If you have a month to month tenancy, the termination date must be on the last day of the rental period. In the alternative, if you have a fixed term tenancy, the termination date must be on or after the last day of the fixed term. An incorrect termination date would render the notice of termination defective.

Key Requirements to Note

In evicting the tenant for personal use, the landlord must be acting in good faith. The landlord must demonstrate to the LTB that the landlord (or the landlord’s family member) will indeed move into the unit within a reasonable time after the rental property becomes vacant.

The unit also must be used for “residential occupation” post eviction. For the most part, this means that the unit cannot be left empty, used as storage of items for the landlord, or be turned into a home office or study (a common occurrence for basement rental units).

Finally, for notices given after September 1, 2017, the landlord must compensate the tenant for eviction. This amount will be equal to one month’s rent. The compensation must be made before the termination date.


If the landlord terminated your tenancy in bad faith or otherwise, you could apply to the LTB for certain reliefs.

Amongst other things, the LTB can provide relief from eviction, a specified sum for increased rent that you may incur for one-year after vacating the rental unit, reasonable out-of-pocket moving expenses and more.

If you feel that your tenancy has been unfairly terminated, the lawyers at Erudite Law LLP may be able to help. Please drop us a line at http://Eruditelaw.com/#contact. We look forward to hearing from you!

By: Jimmie Z. Chen

Employee deductions and expenses as an owner-employee.

While employees at arms-length have been permitted to deduct certain employment expenses pursuant to section 8 of the Income Tax Act, the Canada Revenue Agency has taken issue with employees who are also shareholders of the corporate employer.  That is, employees who are sole directors, shareholders and officers of the corporation have been increasingly scrutinized by the CRA.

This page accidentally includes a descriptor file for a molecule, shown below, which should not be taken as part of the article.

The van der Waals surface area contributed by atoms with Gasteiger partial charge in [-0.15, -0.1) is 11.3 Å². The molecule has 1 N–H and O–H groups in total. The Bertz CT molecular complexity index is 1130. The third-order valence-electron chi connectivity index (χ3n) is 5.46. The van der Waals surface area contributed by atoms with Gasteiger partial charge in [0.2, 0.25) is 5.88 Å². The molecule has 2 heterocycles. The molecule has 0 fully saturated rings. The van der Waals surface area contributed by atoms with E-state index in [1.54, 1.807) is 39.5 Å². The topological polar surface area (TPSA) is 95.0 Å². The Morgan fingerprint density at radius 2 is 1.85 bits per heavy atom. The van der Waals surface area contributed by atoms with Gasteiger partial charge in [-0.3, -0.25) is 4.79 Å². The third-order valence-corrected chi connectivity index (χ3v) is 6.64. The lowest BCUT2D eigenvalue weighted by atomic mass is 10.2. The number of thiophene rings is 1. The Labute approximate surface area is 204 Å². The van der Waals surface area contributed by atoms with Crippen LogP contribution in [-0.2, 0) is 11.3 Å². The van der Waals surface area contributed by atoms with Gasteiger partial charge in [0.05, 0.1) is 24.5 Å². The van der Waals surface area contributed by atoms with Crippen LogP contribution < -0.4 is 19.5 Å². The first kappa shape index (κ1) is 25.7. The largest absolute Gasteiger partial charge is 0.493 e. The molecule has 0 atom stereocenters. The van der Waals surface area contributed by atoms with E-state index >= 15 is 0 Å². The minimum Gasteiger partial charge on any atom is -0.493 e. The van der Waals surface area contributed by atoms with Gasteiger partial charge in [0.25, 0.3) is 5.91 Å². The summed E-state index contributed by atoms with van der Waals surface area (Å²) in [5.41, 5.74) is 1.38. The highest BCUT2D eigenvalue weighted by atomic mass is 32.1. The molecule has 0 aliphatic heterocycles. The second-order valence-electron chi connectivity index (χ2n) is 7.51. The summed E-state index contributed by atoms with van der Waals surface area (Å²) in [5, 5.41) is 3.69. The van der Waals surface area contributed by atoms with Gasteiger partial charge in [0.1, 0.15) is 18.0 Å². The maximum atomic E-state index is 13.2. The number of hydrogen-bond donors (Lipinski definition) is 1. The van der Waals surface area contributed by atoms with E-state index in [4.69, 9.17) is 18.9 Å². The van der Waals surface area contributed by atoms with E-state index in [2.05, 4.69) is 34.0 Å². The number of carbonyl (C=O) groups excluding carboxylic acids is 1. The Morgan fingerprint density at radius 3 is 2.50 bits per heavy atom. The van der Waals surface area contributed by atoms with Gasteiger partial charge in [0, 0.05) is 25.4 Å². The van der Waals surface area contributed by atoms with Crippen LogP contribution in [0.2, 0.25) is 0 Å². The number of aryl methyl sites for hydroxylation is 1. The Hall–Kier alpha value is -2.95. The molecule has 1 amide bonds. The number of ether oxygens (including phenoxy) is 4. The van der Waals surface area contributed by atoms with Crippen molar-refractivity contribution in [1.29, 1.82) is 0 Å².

Back in 2009, the case of Adler v. R, 2009 TCC 613 (informal procedure), the Tax Court of Canada held that since the appellant was the sole officer, director and shareholder of his employer, a refusal to incur the job related expenditures would yield no adverse consequences for him.  On the basis of this reasoning, the Court dismissed the appeal.

  1. So can I deduct my employment expenses?

It is arguable that this case should be limited to its facts and possibly not applicable in all situations.  Firstly, the decision in Adler is silent on whether there was an employment contract in place explicitly requiring the employee to incur certain costs.  Secondly, the Courts interpretation of “adverse consequences” is quite narrow indeed, appearing to be limited to an action for breach of contract, disciplinary action, and / or poor performance review – quite simply, this cannot be true as there may be negative financial consequences such as lost profits, inability to meet third party obligations, or the inability to pay salary to arms length employees.

  1. What is required before I deduct employment expenses?

One thing is certain, section 8 of the ITA details some specific requirements before any employee can deduct certain employee expenses – among other things, a good starting point is to always have an employment contract with specific provisions detailing what are the requirements of the job is and what expenses the employee may be responsible for without reimbursement.

If you are a sole director, shareholder, and officer of a corporation and are considering becoming an employee of your corporation, let the lawyers at Erudite Law LLP assist you in reviewing your options.  Please feel free to contact us – https://eruditelaw.com/#contact.